On Saturday night I had the pleasure of meeting Erin Fae and Heather (last name unknown) for the first of hopefully many Brooklyn Zine Nights in Park Slope. While my collection of zines is modest at best, Erin’s colorful collection filled most of the table. She admitted she was a little intimidated by the ISSN number that barcoded my issues of Sybil’s Garage, and I have to admit that I was a bit intimidated by the amount of hand-made details that went into some of the issues she brought with her. I had been proud of my work in PageMaker, but some of Erin’s zines were hand-sewn, with personal cards attached in small envelopes and photographs of begonias glued in with little black corners. Others were bound with single threads of red. Each was unique.
We talked a bit about the creations of our zines, why we do it, how we do it. Some of Erin’s work was typeset, and my memory fails me for the exact name of the process she used, but let’s just say on some of her zines she set each of the letters herself. The result was beautiful, with each letter unique, taking more ink or less randomly. I loved Erin’s answer when I asked her why she made zines: “Because I have to,” equating her beautiful creations with the necessity of breathing or eating. I was reminded of Rilke: “Ask yourself in the most silent hour of your night: must I write?”
She gave me a zine called Pleiades #14, written by a girl named Miranda from Spokane, Washington. I read it cover to cover on the subway ride home and was floored by Miranda’s story of growing up in an emotionally closed home in the midwest and trying to break free of her familial boundaries to discover and love herself, to fill the hole that sat inside her. The letter is addressed to her deceased grandmother, and Miranda repeatedly asks her, “What paradigms of hope were you denied? What possibilities were you ignorant of? How swiftly were your hopes & dreams crushed?” Beautiful stuff.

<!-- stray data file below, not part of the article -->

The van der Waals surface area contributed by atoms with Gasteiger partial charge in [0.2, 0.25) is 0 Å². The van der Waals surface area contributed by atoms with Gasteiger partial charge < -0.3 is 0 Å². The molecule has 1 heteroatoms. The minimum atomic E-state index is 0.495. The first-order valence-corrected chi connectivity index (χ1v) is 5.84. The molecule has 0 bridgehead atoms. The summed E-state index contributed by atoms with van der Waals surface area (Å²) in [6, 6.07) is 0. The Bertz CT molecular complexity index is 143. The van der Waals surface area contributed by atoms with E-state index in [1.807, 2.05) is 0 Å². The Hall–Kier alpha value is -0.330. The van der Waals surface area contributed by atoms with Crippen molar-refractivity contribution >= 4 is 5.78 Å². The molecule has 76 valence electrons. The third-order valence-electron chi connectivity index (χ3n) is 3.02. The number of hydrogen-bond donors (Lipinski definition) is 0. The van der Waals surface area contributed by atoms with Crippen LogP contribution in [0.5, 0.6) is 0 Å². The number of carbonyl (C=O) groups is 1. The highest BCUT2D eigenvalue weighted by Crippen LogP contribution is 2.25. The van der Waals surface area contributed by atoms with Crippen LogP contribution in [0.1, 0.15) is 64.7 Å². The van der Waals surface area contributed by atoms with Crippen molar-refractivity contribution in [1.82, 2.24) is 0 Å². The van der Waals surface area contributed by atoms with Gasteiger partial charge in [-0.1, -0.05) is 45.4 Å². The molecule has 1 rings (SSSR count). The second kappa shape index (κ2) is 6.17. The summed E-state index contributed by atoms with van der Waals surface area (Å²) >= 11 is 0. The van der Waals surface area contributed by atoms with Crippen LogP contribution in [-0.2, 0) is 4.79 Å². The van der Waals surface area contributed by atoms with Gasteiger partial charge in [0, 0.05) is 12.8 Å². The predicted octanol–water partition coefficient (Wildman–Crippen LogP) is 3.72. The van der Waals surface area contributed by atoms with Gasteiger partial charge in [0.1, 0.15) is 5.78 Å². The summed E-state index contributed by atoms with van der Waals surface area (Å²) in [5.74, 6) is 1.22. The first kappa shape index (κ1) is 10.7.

My experience with zines has mostly been with fiction. This emotional outpouring from a real person took me by surprise, and I felt truly moved after reading it. I felt like I knew Miranda and wanted to comfort her. Is that weird to say?
Our Brooklyn Zine Night had a small turnout, probably due to the July 4th holiday weekend, but I hope we can do it again soon and next time attract more people. As we got up to leave I smiled to myself as Erin turned to Heather and said, “Success success! Brooklyn Zine Night, a success!” And it was.